Gramsci and Italian Social and Political Problems. Dr Takahiro Chino Dept. of Political Science and Economics t.chino [at] aoni.waseda.jp. My interest in Italian Political Thought(1). Less investigated field of study (in Japan and in English-speaking countries)
Dr Takahiro Chino
Dept. of Political Science and Economics
→ They generally shared a question: What is being modern?
Modernity: encourages to achieve alternative vision to the existing society
Background: Ex-soldiers’ motivation that they can do it! This feeling fuelled Socialist, Catholic, fascist movements
Intervention of then-PM Giolitti
The aim of the FC Movementwas to establish workers’ autonomy and independence, but now it failed
1) It failed to include the majority of Italian masses
Marx : capitalism is a flawed system of economy
Accumulation and re-investment of capital
→ Further expansion of economy
In this process…
→Contradiction of capitalism
→ But the failure of the FCM showed that this assumption is not true!!
→ But, Gramsci’s travel to Russia and Austria (1922-24) overlapped the rise of fascism
Wants to be a “legal”, parliamentary force
Violent, grass-roots level
→ The problems that excluded the Italian masses: the Southern Question and the Catholic Church problem
SQ: less-developed South vs. developed North
The Risorgimento: Italy’s turning point
Three camps in the Church – how to deal with the modern ideas?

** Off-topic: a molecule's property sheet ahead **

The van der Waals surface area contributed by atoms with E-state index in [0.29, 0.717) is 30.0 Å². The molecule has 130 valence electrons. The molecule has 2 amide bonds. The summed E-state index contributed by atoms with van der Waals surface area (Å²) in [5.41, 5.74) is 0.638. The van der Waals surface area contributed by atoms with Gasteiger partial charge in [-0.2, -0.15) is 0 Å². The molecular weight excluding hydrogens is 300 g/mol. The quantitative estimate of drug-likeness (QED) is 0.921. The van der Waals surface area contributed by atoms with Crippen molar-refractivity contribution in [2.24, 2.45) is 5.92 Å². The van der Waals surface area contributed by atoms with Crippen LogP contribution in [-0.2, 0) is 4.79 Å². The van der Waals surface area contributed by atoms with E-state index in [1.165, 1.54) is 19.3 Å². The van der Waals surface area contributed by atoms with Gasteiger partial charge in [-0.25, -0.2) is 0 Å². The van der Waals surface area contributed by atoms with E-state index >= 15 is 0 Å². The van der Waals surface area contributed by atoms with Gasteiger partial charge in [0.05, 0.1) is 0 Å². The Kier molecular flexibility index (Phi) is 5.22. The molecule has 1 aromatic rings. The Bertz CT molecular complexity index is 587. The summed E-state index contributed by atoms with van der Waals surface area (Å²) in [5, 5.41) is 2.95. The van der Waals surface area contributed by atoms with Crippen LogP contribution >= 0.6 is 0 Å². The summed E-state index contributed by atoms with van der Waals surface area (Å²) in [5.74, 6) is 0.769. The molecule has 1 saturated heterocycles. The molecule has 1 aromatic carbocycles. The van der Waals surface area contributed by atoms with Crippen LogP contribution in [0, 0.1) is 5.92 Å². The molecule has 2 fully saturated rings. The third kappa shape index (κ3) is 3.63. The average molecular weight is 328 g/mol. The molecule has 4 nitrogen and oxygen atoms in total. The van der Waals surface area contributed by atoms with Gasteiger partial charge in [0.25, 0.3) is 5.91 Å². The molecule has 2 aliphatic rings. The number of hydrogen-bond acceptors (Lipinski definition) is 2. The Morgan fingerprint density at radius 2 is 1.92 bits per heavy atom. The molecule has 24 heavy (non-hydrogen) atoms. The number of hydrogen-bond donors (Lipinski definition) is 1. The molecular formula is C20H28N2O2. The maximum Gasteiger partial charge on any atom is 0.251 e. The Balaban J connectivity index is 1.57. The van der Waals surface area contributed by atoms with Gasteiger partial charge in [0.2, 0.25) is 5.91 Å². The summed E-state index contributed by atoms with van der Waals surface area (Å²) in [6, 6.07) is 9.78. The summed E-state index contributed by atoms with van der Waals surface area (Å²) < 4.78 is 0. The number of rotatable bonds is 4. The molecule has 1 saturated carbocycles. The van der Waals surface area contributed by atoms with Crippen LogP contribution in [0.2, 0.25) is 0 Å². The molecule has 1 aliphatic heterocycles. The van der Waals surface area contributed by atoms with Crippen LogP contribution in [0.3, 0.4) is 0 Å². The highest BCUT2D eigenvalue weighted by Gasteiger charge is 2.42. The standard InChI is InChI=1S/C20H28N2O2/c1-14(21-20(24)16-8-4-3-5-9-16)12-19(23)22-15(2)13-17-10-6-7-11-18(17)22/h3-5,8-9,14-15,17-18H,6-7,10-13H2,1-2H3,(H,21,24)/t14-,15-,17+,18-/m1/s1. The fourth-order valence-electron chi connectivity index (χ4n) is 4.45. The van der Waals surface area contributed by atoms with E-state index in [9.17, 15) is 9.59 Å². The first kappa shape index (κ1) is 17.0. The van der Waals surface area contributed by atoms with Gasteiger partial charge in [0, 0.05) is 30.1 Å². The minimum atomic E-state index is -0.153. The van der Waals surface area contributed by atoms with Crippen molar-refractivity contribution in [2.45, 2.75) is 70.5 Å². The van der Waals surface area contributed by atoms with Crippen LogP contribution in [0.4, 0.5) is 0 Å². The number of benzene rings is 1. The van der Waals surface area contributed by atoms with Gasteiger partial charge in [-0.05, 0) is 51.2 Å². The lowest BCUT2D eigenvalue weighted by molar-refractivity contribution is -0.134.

1) Integralists : “non expedit” decree
2) Modernists: Italian People’s Party
3) The Jesuits: Catholic Action - spreading the Church’s influence over the masses
→ the Jesuits occupied the centre of the Church
Concordat in 1929 – different assumptions
The Church: the religious sphere over the secular
The fascist state: two spheres can be separated independently
→ the Church’s intervention into the Italian educational system (religious education became mandatory in secondary education)
→ this reinforced the Church’s influence
Benedetto Croce (1866-1952)
Why not support liberal Catholicism (modernism)?
→ Despite his harsh criticism, Croce helped the Church’s policy to permeate people’s “common sense”
Croce is, in essence, anti-confessional [...], and for a large group of Italian and European intellectuals his philosophy [...] has constituted a real and proper intellectual and moral reform of a ‘Renaissance’ type. ‘To live without religion’ (and here without confessional religion is meant) was the pith that Sorel elicited from his reading of Croce [...] But Croce has not ‘gone to the people,’ has not wanted to become a ‘national’ element (just as the Renaissance men were not, unlike the Lutherans and Calvinists), has not wanted to create a group of disciples who [...] could popularize his philosophy in his place and try to make it into an educational element right from the primary school state (and thus educational for the simple worker and peasant, that is to say for the simple man in the street)… (cont.)
Perhaps this was not possible, but it was worth the trouble of trying to do it, and not having tried is also significant. In one of his books Croce has written something to the effect that ‘One cannot deprive the man in the street of religion without immediately substituting it with something that satisfies the same needs for which religion was born and still persists.’ There is some truth in this assertion, but does it not contain a confession of the impotence of idealist philosophy for becoming an integral (and national) world outlook? For how could one destroy religion in the consciousness of the ordinary person without at the same time replacing it? Is it possible in this case only to destroy without creating? It is impossible.
Gramsci’s proposal “moral and intellectual reform”